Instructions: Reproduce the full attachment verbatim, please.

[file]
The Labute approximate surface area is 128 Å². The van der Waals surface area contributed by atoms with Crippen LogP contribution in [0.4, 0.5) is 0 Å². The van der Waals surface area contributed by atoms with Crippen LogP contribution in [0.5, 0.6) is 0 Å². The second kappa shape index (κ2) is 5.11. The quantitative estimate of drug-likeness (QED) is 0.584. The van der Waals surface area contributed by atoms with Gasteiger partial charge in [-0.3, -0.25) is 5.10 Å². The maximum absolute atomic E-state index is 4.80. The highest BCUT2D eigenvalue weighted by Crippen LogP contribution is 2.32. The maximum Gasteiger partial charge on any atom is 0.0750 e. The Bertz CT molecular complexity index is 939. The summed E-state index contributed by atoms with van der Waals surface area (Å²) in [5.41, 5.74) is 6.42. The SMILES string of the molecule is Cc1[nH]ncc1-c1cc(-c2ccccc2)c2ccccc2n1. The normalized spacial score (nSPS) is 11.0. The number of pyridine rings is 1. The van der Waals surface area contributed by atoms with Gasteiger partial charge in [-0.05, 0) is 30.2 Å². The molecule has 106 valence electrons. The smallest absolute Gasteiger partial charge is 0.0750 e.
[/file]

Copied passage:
The Labute approximate surface area is 128 Å². The van der Waals surface area contributed by atoms with Crippen LogP contribution in [0.4, 0.5) is 0 Å². The van der Waals surface area contributed by atoms with Crippen LogP contribution in [0.5, 0.6) is 0 Å². The second kappa shape index (κ2) is 5.11. The quantitative estimate of drug-likeness (QED) is 0.584. The van der Waals surface area contributed by atoms with Gasteiger partial charge in [-0.3, -0.25) is 5.10 Å². The maximum absolute atomic E-state index is 4.80. The highest BCUT2D eigenvalue weighted by Crippen LogP contribution is 2.32. The maximum Gasteiger partial charge on any atom is 0.0750 e. The Bertz CT molecular complexity index is 939. The summed E-state index contributed by atoms with van der Waals surface area (Å²) in [5.41, 5.74) is 6.42. The SMILES string of the molecule is Cc1[nH]ncc1-c1cc(-c2ccccc2)c2ccccc2n1. The normalized spacial score (nSPS) is 11.0. The number of pyridine rings is 1. The van der Waals surface area contributed by atoms with Gasteiger partial charge in [-0.05, 0) is 30.2 Å². The molecule has 106 valence electrons. The smallest absolute Gasteiger partial charge is 0.0750 e.